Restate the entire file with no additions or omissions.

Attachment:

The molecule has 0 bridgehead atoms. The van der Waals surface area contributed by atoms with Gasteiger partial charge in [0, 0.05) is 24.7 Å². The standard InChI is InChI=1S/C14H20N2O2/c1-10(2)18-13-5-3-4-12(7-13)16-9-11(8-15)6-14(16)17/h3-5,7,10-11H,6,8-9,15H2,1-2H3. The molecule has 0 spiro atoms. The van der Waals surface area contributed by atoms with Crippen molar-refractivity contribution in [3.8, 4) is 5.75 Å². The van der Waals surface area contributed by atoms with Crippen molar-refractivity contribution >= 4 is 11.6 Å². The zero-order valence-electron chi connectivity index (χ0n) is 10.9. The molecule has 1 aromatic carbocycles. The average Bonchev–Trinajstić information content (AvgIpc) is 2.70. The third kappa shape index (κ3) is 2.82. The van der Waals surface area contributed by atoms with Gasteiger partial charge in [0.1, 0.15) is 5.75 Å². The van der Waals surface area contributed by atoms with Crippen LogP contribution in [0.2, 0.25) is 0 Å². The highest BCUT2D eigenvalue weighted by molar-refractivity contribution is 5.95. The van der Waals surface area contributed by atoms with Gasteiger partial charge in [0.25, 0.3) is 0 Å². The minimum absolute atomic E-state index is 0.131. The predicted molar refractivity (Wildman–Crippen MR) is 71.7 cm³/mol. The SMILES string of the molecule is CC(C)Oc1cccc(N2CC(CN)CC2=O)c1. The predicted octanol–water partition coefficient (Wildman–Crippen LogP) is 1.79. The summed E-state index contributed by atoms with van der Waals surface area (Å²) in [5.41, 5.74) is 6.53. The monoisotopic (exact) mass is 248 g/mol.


The molecule has 0 bridgehead atoms. The van der Waals surface area contributed by atoms with Gasteiger partial charge in [0, 0.05) is 24.7 Å². The standard InChI is InChI=1S/C14H20N2O2/c1-10(2)18-13-5-3-4-12(7-13)16-9-11(8-15)6-14(16)17/h3-5,7,10-11H,6,8-9,15H2,1-2H3. The molecule has 0 spiro atoms. The van der Waals surface area contributed by atoms with Crippen molar-refractivity contribution in [3.8, 4) is 5.75 Å². The van der Waals surface area contributed by atoms with Crippen molar-refractivity contribution >= 4 is 11.6 Å². The zero-order valence-electron chi connectivity index (χ0n) is 10.9. The molecule has 1 aromatic carbocycles. The average Bonchev–Trinajstić information content (AvgIpc) is 2.70. The third kappa shape index (κ3) is 2.82. The van der Waals surface area contributed by atoms with Gasteiger partial charge in [0.1, 0.15) is 5.75 Å². The van der Waals surface area contributed by atoms with Crippen LogP contribution in [0.2, 0.25) is 0 Å². The highest BCUT2D eigenvalue weighted by molar-refractivity contribution is 5.95. The van der Waals surface area contributed by atoms with Gasteiger partial charge in [0.25, 0.3) is 0 Å². The minimum absolute atomic E-state index is 0.131. The predicted molar refractivity (Wildman–Crippen MR) is 71.7 cm³/mol. The SMILES string of the molecule is CC(C)Oc1cccc(N2CC(CN)CC2=O)c1. The predicted octanol–water partition coefficient (Wildman–Crippen LogP) is 1.79. The summed E-state index contributed by atoms with van der Waals surface area (Å²) in [5.41, 5.74) is 6.53. The monoisotopic (exact) mass is 248 g/mol.